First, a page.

An armed group loots WFP food supplies in South Sudan

An armed group loots WFP food supplies in South Sudan

WFP suspends operations until the safety of its staff is guaranteed

UN warns that targeted attacks on aid workers threaten aid in South Sudan

May 25. (EUROPE PRESS) –

An armed group looted five trucks loaded with food supplies outside the United Nations compound in Bor, in South Sudan’s Jonglei state, on Tuesday.

The trucks were loaded with 100 tons of humanitarian aid from the World Food Program (WFP) that was going to feed more than 11,000 people for a month. However, the raiders have looted almost seven tons in the attack.

The interim humanitarian coordinator in South Sudan, Peter Van der Auweraert, has “strongly” condemned the “selective” attack: “All looting of humanitarian assets and attacks on humanitarian facilities are absolutely unacceptable,” he asserted.

“Aid workers save lives and must be able to safely deliver vital supplies to those in need,” Van der Auweraert stressed, according to a statement.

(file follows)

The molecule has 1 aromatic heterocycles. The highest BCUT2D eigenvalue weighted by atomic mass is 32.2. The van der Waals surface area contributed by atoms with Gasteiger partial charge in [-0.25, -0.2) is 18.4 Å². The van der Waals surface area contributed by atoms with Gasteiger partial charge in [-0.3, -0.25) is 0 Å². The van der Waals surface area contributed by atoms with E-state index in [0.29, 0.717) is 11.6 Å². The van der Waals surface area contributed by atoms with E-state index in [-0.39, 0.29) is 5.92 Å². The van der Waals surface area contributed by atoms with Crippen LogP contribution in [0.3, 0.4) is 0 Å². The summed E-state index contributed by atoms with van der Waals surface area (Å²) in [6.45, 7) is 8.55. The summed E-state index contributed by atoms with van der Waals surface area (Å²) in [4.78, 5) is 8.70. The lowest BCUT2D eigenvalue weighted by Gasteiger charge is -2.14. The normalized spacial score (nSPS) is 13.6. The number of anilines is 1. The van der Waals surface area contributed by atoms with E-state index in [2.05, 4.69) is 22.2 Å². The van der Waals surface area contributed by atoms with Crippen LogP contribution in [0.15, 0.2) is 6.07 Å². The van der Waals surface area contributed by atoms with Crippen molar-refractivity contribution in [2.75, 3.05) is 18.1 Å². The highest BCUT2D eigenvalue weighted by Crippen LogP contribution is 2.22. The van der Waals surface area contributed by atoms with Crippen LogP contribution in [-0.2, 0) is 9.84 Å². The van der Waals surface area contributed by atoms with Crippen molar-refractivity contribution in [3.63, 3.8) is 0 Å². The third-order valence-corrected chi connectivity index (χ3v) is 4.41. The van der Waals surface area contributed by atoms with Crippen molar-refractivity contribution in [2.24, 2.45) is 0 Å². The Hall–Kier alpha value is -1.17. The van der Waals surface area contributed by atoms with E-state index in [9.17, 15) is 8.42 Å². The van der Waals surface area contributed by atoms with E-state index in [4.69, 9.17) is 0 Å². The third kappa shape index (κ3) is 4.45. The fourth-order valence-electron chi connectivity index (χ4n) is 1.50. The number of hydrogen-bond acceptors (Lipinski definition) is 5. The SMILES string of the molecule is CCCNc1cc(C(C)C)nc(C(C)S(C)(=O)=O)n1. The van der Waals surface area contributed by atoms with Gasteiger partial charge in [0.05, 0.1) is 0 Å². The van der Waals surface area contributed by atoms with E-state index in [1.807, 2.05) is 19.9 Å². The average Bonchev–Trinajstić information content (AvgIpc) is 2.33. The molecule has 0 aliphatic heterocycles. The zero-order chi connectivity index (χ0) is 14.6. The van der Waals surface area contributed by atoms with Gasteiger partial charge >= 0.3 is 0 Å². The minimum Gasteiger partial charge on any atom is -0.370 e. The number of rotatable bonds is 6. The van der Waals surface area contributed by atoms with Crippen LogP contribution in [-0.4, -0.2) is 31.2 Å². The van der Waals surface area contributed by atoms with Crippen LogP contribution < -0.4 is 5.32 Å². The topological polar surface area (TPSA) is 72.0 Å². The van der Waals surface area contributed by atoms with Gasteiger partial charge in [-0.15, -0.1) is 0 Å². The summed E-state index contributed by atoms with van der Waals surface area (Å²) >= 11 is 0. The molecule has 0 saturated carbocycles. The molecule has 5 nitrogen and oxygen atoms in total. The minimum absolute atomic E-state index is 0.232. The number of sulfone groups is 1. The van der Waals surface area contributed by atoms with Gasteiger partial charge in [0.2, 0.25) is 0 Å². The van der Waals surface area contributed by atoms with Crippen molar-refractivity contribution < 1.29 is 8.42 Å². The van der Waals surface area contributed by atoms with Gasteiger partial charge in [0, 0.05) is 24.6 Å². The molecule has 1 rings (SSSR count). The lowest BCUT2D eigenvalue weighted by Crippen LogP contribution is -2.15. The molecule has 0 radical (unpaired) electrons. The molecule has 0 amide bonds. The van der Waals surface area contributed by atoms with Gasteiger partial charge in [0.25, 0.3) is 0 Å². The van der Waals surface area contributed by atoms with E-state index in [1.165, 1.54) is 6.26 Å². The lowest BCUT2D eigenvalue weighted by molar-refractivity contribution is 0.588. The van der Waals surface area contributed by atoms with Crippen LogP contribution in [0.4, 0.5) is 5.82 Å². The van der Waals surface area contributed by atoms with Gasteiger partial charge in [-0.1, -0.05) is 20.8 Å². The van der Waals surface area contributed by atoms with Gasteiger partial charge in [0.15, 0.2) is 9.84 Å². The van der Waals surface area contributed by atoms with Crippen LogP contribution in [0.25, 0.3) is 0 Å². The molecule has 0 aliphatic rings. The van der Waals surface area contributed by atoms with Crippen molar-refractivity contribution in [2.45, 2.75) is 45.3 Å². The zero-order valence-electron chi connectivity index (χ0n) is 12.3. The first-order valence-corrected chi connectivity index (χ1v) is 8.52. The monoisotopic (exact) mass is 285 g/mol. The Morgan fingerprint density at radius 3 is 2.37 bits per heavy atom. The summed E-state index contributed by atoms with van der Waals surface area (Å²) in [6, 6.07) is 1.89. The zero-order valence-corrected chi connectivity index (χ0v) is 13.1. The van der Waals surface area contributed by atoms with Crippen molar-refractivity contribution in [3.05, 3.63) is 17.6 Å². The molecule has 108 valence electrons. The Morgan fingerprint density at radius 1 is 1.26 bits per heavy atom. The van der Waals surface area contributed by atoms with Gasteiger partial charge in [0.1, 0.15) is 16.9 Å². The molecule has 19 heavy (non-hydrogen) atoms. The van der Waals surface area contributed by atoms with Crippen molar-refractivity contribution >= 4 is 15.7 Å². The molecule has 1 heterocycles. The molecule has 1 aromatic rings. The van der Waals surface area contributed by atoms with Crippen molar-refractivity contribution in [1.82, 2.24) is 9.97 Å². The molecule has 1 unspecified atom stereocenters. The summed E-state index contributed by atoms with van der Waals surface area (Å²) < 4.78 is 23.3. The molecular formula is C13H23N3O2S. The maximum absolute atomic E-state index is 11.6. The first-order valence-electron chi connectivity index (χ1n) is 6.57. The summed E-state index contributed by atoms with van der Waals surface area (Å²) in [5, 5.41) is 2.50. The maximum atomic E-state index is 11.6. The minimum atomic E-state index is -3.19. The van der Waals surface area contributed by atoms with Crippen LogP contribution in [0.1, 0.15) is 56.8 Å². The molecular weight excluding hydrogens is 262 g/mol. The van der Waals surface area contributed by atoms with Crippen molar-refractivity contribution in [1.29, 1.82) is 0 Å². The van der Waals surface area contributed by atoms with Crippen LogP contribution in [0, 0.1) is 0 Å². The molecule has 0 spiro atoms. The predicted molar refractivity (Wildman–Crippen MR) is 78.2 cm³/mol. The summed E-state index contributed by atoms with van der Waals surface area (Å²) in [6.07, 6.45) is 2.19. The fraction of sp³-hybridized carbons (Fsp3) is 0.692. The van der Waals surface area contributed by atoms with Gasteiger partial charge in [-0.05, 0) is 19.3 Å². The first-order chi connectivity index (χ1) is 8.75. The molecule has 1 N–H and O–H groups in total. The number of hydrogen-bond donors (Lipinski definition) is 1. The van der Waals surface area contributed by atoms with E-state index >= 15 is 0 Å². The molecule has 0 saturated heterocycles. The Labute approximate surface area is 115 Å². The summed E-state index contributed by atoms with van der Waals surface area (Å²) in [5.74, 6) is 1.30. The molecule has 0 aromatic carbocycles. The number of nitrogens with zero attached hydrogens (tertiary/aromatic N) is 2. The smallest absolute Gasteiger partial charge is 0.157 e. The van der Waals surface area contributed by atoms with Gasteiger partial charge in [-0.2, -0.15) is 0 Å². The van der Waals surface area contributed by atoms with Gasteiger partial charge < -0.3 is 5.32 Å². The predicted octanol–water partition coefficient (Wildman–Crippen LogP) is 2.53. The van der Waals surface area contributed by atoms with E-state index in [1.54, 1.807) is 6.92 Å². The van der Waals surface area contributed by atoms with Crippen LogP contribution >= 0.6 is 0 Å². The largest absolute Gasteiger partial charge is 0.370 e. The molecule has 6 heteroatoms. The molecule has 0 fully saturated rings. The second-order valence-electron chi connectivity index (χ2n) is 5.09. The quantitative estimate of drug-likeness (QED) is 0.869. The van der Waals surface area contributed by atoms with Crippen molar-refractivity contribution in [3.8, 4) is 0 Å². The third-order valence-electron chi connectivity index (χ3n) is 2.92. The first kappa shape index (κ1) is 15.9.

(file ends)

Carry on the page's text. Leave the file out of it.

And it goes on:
The WFP representative in South Sudan, Mary-Ellen McGroarty, lamented that she has had to deal with “a considerable number of attacks against convoys.” “We have no choice but to halt operations at Bor until the safety of our personnel and assets are guaranteed,” she announced.

“This will affect more than a million people in Jonglei and Pibor, many of whom are women and children, who depend on the help provided by the WFP,” he criticized.

Since the beginning of the year, there have been several violent acts against humanitarian personnel and assets, so access to humanitarian aid is continuously affected by inter-communal violence, which has been affected by the conflict in its northern neighbor, Sudan.

“The crisis in Sudan puts millions of families in South Sudan at risk, who need additional humanitarian aid,” Van der Auweraert said, as clashes in Khartoum, which broke out on April 15, have forced thousands of people to flee. run away from their homes. Tens of thousands of people have crossed the border from Sudan to South Sudan, the United Nations estimates that 71,600 people have fled to this country, of which more than 93 percent are returned South Sudanese.

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Written by Editor TLN

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